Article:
Sunday, February 24, 2013

Cruise 2013 Part Two

Once on board, typical of these cruises, we were  thrust into a virtual melting pot of humans yearning for the drink of the day. From bib overall wearing farm folk (no...seriously) to the brightly attired Hindus trailing what seemed like hoards of unrestrained little Hindus (some wearing  leashes...really) or packs of giggling adolescent young women clutching their cellphones to instantly respond to text messages from the girl right next to them.

Most cruisers would agree that Carnival is kind of the "poor mans" cruise line. Don't get me wrong, they have a pretty good all around cruise experience but, probably because of their competitive pricing, kind of attract a certain segment of the cruising public. More beer drinking than wine drinking going on if you know what I mean.

On this particular cruise, there seemed to be a lot of groups of "plus size" women aboard sans men. There's something a little unnerving about watching very overweight 40 somethings dancing on the Lido Deck in two piece bathing suits my daughter might look cute in, with big old rolls testing out Newton’s "action-reaction" principle. Yeah, I know I'm going to be getting some cards and emails but I just don't know if I should admire them for their courage or laugh at their lack of fashion sense.

Of course, game day came on the first sea-day and once everyone was in place to watch the Jumbo-tron on the Lido Deck....... it rained. A cloud burst washed over the ship as we headed south to our first stop in Progreso, Mexico.  Just as quickly as it began it was over and the chicken wings and beer flowed throughout the rest of the night (and ensuing blackout) only to see the 49'ers make an amazing come-back and throw it all away in the final moments of the game.

The rest of the time, the Jumbo-tron is used as a subliminal device to transmit the hypnotic Carnival message to go downstairs and order up another cruise. The viewing area is a large bowl of seating all pointed at the screen. Except for the occasional Miami NBC affiliate television programs and movies, there is a continuous loop showing Carnival ships gliding through placid Caribbean waters silhouetted against beautiful sunsets and equally beautiful, scantily clad people prancing around majestic white sand beaches having the time of their lives. You can see the post-hypnotic suggestion taking hold as one after another make their way below to the Carnival kiosk to sign on the dotted line.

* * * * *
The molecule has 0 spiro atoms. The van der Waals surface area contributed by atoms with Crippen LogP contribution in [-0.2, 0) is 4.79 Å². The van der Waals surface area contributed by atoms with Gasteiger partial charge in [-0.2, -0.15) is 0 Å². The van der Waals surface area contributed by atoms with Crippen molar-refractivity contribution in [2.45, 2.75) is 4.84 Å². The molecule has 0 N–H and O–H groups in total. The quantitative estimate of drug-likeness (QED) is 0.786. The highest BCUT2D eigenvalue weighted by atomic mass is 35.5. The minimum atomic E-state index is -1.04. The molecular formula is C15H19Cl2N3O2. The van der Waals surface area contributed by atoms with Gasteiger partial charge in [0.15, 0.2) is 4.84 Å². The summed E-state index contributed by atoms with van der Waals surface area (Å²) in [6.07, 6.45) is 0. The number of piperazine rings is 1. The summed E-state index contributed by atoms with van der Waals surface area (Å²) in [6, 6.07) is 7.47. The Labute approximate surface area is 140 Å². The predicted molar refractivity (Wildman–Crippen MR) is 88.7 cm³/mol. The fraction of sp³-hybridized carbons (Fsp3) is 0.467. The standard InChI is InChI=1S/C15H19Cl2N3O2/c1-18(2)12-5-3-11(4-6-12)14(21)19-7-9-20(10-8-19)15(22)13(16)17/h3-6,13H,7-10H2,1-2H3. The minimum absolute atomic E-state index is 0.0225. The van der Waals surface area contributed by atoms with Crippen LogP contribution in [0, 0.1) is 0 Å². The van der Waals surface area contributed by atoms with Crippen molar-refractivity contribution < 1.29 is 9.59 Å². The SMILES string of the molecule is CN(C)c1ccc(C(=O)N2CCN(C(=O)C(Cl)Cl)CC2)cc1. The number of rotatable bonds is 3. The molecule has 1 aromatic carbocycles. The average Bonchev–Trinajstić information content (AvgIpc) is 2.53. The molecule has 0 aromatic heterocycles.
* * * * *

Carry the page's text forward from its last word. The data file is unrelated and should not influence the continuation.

First stop is the port of Progreso. It's a neat place but, interestingly, more a major fishing town and import/export center than cruise line tourist trap. We seemed to be the exception than the rule for the towns folk who primarily service the fishing industry and serve as a vacation destination for the locals from the three states of  Yucatán, Campeche, and Quintana Roo. There isn't even a shopping tour of Progreso. Progreso is one of the gateways to the Mayan Temple of Chichen Itza.    Mérida is the capitol of Yucatán, among the 12th of the most populous Mexican metropolitan areas and has the bulk of the shopping and histrionics.

Of course, personally Mayan Templed out from other cruises, we opted to do something physical because that's how we roll.....well, yeah maybe not. We decided to try something new. Last time it was Segways, this year it is kayaking. Yes, Dianna and I power stroking our way through a nature preserve wetland in a place called Laguna Rosada.